Higher Ed IT security professionals have their hands full contending with the various cyber threats coming their way, such as hackers using malware to compromise and take over crucial systems. With the vast amounts of private data that they gather, store, and analyze, Higher Ed institutions are a prime target for these kinds of attacks.
Here are the top 5 cyber threats now jeopardizing higher education and what steps you can take to protect your university today:
1. Unsecured Wifi
Students and faculty will connect to the Internet via Wifi, sometimes without caring whether their connection is protected. This is particularly an issue when members of the public have access to the network, which is common in higher education environments.
As unwitting users provide their login credentials, criminals eavesdropping on these unsecured Wifi networks capture their passwords, which can then be used to take over their device.
If users rely on the same password for different accounts, criminals have even more access points to illegally log in. A report from Educause recommends that employees and students should receive proper training in avoiding dubious Wifi connections. They should also have access to two-factor identification as well as virtual private networks to protect their credentials from intruders.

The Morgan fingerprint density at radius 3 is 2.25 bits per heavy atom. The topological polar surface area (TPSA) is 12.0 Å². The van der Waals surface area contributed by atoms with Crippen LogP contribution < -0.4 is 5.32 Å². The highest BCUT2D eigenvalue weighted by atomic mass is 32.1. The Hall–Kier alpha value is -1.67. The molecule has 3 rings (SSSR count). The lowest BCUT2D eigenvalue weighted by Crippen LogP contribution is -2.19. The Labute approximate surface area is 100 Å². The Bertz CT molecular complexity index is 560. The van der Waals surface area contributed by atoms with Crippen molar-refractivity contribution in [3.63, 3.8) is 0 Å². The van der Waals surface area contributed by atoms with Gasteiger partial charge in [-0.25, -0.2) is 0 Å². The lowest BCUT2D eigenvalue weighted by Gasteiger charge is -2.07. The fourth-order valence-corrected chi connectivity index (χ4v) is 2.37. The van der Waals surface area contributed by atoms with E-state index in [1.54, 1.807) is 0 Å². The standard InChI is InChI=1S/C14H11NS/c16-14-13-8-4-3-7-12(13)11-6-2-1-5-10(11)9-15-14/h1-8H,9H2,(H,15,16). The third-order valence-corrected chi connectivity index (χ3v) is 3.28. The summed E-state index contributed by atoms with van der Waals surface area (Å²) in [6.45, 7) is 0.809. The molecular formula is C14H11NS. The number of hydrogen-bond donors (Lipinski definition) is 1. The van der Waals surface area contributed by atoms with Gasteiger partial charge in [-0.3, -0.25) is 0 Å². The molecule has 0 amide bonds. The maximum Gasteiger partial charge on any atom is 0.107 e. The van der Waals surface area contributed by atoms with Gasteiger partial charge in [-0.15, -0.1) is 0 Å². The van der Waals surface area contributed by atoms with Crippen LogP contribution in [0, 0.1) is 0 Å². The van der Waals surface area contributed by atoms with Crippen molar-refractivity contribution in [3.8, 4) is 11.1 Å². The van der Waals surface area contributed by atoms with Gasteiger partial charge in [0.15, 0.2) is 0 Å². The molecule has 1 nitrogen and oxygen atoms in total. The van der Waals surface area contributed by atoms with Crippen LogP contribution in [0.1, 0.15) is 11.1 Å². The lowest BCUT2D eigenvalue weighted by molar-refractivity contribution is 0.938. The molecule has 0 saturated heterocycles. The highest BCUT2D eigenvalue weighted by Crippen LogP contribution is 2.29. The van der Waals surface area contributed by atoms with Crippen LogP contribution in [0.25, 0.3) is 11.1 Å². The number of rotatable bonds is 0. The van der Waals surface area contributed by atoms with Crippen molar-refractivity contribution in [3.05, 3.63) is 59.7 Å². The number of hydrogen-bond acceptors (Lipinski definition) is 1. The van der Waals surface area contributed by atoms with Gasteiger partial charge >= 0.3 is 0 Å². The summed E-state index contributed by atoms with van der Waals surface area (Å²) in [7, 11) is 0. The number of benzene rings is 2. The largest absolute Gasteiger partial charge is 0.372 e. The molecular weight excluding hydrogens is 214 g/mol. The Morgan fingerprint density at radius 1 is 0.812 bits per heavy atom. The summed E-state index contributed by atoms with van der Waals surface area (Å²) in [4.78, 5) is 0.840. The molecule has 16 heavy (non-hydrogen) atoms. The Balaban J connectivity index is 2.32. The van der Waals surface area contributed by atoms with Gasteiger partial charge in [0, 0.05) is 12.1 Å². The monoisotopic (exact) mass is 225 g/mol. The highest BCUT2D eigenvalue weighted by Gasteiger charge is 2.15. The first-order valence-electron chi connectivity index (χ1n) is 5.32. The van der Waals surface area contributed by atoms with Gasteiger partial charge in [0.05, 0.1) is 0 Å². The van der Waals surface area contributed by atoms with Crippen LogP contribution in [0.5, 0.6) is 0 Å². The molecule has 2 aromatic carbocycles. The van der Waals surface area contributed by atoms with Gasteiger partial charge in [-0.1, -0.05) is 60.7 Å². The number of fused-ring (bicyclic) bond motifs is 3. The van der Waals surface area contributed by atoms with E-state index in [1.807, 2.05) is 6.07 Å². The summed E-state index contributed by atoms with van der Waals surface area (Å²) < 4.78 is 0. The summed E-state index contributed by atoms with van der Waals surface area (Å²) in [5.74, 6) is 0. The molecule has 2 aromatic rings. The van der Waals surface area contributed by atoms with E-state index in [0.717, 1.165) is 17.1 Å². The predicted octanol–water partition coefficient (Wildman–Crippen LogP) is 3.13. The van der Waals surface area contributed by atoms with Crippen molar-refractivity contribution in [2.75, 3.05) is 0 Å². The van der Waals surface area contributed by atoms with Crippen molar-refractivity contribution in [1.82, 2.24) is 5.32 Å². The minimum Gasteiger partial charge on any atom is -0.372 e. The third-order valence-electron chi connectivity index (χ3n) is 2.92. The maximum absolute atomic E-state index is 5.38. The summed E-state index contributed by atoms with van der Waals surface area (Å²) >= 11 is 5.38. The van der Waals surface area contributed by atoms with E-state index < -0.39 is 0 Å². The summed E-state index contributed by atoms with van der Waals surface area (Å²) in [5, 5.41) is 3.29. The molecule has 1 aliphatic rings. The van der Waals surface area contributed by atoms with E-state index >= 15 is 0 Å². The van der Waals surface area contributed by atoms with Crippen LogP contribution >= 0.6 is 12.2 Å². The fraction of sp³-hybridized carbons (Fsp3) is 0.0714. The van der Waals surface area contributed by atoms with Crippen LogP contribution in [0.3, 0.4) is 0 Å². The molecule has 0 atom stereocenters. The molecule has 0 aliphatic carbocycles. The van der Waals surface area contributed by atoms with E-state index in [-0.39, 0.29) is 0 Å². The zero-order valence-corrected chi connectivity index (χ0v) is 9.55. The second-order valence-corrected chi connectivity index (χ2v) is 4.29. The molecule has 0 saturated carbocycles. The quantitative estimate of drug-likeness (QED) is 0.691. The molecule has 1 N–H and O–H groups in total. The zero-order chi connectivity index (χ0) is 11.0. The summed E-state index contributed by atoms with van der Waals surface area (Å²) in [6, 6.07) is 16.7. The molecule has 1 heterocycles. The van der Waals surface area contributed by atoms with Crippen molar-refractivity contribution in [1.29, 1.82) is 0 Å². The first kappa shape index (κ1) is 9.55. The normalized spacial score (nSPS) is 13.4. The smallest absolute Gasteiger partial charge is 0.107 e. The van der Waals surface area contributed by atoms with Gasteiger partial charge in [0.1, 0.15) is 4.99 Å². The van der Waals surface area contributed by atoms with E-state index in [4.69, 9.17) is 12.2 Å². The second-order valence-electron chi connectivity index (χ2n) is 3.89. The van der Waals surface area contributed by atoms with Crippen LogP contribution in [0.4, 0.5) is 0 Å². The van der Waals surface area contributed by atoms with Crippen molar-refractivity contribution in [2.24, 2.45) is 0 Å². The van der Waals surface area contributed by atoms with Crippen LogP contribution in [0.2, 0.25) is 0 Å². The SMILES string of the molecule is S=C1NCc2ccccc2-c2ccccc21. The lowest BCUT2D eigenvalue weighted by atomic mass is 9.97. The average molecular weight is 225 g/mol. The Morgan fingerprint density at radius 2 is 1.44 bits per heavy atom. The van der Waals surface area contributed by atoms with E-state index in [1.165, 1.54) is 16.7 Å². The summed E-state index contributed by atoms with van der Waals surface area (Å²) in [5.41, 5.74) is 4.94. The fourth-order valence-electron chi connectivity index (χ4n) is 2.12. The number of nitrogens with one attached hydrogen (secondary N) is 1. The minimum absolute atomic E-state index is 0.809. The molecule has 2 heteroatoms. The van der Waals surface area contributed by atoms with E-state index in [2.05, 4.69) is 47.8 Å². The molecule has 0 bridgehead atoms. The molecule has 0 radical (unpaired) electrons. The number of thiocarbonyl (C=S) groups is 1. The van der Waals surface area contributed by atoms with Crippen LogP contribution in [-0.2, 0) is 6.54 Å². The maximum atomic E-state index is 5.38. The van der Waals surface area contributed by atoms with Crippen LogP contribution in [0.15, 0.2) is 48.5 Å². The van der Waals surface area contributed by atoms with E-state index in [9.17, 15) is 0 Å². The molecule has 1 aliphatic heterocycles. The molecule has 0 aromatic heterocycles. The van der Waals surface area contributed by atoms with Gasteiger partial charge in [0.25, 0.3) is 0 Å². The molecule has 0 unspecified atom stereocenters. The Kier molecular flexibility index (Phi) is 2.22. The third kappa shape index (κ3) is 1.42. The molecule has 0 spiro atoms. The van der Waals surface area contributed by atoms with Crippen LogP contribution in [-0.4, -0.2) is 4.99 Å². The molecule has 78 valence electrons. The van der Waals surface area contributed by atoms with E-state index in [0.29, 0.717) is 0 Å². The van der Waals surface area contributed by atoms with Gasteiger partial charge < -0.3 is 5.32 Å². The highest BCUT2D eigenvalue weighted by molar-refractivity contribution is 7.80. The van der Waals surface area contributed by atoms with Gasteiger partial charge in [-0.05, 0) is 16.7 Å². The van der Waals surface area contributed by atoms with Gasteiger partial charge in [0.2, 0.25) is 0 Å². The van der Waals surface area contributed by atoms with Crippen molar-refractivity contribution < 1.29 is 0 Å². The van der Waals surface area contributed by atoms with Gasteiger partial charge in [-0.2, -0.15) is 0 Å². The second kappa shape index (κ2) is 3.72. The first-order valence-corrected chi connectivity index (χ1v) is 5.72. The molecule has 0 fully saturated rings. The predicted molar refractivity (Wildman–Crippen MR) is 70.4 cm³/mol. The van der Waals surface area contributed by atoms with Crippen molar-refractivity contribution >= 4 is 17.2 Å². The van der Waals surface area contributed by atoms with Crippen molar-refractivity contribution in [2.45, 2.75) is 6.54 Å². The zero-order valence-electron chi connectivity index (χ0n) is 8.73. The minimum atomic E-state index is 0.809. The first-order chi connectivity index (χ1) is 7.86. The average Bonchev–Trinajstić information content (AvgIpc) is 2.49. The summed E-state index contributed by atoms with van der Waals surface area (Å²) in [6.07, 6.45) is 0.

2. Networked Printers
A printer may seem like a simple, innocuous device, but they can often be a weak link in your institution’s network. The convenience of networking printers is offset by the danger they pose when deployed with their default settings still intact.
To combat this, your IT team should emphasize the use of stronger passwords in any networked equipment. Printers with wireless capability typically store data. Instruct your users to set their printers to automatically erase this data after printing. If they can justify leaving the information in memory, have them encrypt the data to prevent hackers from stealing it. When networked printers are set up in areas open to a lot of foot traffic, consider requiring users to enter a PIN before using them. Do not let their desire to freely share data with one another compromise these networked devices.